Peebles also looks for amenities in the communities in which she develops, like Wellington’s gated  Palm Beach Polo & Country Club. The community is at the heart of the equestrian village, and also has private security, an abundance of nearby golf courses, and is a short drive from Palm Beach. 

She’s also renovating homes in a market where new and updated houses are in short supply and high demand. She uses the same team for each renovation, leads the interior design herself, and updates the kitchens, bathrooms, landscaping and more in every project. 

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“I don’t do major, major guts,” she said. “But it isn’t lipstick either.”  

Wellington’s captive audience

Peebles said Wellington is a particularly advantageous market for her for a number of reasons, most importantly that she has a very stable pool of buyers and limited competition. 

“I think the opportunity exists because it is smaller, and the bigger players haven’t looked at it,” she said. “Larger developers want to find a formula that works and do it many, many times.”

That’s not possible in Wellington, a village with strict restrictions on development designed to protect the equestrian character of the community. Very few opportunities exist to develop major sites, and they are often contentious, like Mark Bellissimo’s controversial 600-acre project that was approved earlier this year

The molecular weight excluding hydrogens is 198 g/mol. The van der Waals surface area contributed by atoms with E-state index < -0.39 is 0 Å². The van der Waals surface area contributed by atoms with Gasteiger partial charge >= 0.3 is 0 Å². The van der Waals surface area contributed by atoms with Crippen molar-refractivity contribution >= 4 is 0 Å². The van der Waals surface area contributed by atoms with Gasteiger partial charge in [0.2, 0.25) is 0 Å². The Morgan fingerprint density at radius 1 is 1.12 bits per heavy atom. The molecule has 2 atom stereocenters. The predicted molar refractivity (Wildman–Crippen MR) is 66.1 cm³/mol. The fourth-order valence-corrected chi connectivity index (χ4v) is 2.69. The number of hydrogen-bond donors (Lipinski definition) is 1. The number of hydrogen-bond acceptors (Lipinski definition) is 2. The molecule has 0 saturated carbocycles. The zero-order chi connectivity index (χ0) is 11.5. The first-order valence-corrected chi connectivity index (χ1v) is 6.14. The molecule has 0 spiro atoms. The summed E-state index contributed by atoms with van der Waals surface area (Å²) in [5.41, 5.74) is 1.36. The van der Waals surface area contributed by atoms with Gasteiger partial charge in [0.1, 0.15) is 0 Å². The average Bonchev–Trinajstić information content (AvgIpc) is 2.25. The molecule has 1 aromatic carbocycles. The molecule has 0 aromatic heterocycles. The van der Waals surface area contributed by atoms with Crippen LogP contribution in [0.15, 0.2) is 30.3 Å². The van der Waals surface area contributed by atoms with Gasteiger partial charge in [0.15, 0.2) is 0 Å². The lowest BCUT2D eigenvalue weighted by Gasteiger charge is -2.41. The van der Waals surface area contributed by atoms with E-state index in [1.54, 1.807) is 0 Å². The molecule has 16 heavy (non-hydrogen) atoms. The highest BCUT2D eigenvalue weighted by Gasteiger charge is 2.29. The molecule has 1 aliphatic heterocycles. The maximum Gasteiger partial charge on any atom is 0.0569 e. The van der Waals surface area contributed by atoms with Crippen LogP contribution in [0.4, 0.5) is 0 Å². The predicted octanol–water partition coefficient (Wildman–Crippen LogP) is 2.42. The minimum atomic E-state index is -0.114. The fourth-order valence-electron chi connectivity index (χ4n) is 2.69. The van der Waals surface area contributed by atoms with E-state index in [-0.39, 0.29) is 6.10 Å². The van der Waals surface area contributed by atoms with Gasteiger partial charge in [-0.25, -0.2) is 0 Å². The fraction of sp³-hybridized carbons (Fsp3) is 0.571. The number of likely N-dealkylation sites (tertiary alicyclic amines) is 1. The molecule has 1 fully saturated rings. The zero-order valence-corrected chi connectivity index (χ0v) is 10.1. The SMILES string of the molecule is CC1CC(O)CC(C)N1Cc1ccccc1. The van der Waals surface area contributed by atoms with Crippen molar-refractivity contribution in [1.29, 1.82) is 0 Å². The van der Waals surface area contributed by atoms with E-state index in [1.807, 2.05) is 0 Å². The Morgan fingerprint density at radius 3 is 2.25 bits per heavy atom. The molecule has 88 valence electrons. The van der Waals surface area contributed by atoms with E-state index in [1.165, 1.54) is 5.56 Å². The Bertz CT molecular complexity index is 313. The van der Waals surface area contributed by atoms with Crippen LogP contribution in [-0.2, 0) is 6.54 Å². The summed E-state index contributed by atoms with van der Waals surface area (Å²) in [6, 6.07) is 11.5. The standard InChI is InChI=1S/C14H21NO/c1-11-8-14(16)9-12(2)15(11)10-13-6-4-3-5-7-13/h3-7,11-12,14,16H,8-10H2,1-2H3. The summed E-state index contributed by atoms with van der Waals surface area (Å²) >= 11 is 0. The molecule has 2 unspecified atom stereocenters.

Peebles said this constraint on supply helps to boost demand for properties, as does the horse show that is Wellington’s beating heart: the Winter Equestrian Festival.

“It [is] the longest, biggest horse show anywhere in the world. You compete from January to the end of March,” she said. “That is a very large, captive market that needs a place to live.”

Her “captive market” is also very wealthy. Wellington attracts equestrians from some of the world’s richest families: Jennifer Gates, Georgina Bloomberg and Eve Jobs all train and compete there. 

“The individuals who buy in Wellington are a very resilient group of people,” Peebles said. “It is often generational wealth which is more resilient to interest rates.” 

Unequal ground

That so few women are real estate developers has always baffled Peebles, but she thinks they will become the norm in years ahead.

“We’re certainly equal consumers of real estate. We’re not generally equal participants in the industry, in its most meaningful, money-making forms,” she said. “That part has never made sense to me.”

“Banks aren’t making loans to people who can’t show a long history of W2s. They don’t care if you have assets,” she said. “Access to capital I think is the biggest barrier for women going into business. We’ve probably worked really, really hard, but we don’t fit the profile on a piece of paper for most lending institutions.”

Peebles said women’s myriad non-professional experiences can prepare them for real estate careers in meaningful, if not always obvious, ways. 

“I think sometimes women don’t realize the hard work they do has actually made them career-ready,” she said. “There [are] lots and lots of people who do what I do. I like to say they don’t do it as fast, or as well.”